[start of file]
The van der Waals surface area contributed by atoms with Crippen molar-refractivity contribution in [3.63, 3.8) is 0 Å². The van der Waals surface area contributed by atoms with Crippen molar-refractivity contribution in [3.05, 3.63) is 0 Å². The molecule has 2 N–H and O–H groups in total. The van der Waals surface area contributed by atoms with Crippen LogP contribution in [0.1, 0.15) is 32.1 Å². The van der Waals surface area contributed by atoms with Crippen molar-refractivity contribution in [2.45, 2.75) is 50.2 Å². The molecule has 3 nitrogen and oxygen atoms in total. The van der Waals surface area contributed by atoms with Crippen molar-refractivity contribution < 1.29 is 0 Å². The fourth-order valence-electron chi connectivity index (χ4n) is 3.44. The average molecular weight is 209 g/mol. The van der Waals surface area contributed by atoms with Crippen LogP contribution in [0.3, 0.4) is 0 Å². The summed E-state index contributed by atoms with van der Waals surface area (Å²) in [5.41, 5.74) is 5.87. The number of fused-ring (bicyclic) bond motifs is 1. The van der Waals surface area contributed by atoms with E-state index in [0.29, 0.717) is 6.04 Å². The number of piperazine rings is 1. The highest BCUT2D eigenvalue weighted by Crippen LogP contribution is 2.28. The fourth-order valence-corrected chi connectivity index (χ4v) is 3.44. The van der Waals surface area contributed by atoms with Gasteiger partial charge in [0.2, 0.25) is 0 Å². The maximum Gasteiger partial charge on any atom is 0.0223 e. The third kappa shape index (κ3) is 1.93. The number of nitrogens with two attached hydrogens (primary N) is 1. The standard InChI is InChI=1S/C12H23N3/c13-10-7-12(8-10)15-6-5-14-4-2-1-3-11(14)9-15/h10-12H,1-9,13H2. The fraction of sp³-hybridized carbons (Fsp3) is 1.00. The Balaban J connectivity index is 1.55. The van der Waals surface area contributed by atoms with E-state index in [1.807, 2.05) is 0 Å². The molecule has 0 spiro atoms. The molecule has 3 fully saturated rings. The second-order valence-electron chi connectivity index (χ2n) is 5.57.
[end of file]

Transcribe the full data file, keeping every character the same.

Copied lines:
The van der Waals surface area contributed by atoms with Crippen molar-refractivity contribution in [3.63, 3.8) is 0 Å². The van der Waals surface area contributed by atoms with Crippen molar-refractivity contribution in [3.05, 3.63) is 0 Å². The molecule has 2 N–H and O–H groups in total. The van der Waals surface area contributed by atoms with Crippen LogP contribution in [0.1, 0.15) is 32.1 Å². The van der Waals surface area contributed by atoms with Crippen molar-refractivity contribution in [2.45, 2.75) is 50.2 Å². The molecule has 3 nitrogen and oxygen atoms in total. The van der Waals surface area contributed by atoms with Crippen molar-refractivity contribution < 1.29 is 0 Å². The fourth-order valence-electron chi connectivity index (χ4n) is 3.44. The average molecular weight is 209 g/mol. The van der Waals surface area contributed by atoms with Crippen LogP contribution in [0.3, 0.4) is 0 Å². The summed E-state index contributed by atoms with van der Waals surface area (Å²) in [5.41, 5.74) is 5.87. The number of fused-ring (bicyclic) bond motifs is 1. The van der Waals surface area contributed by atoms with E-state index in [0.29, 0.717) is 6.04 Å². The number of piperazine rings is 1. The highest BCUT2D eigenvalue weighted by Crippen LogP contribution is 2.28. The fourth-order valence-corrected chi connectivity index (χ4v) is 3.44. The van der Waals surface area contributed by atoms with Gasteiger partial charge in [0.2, 0.25) is 0 Å². The maximum Gasteiger partial charge on any atom is 0.0223 e. The third kappa shape index (κ3) is 1.93. The number of nitrogens with two attached hydrogens (primary N) is 1. The standard InChI is InChI=1S/C12H23N3/c13-10-7-12(8-10)15-6-5-14-4-2-1-3-11(14)9-15/h10-12H,1-9,13H2. The fraction of sp³-hybridized carbons (Fsp3) is 1.00. The Balaban J connectivity index is 1.55. The van der Waals surface area contributed by atoms with E-state index in [1.807, 2.05) is 0 Å². The molecule has 0 spiro atoms. The molecule has 3 fully saturated rings. The second-order valence-electron chi connectivity index (χ2n) is 5.57.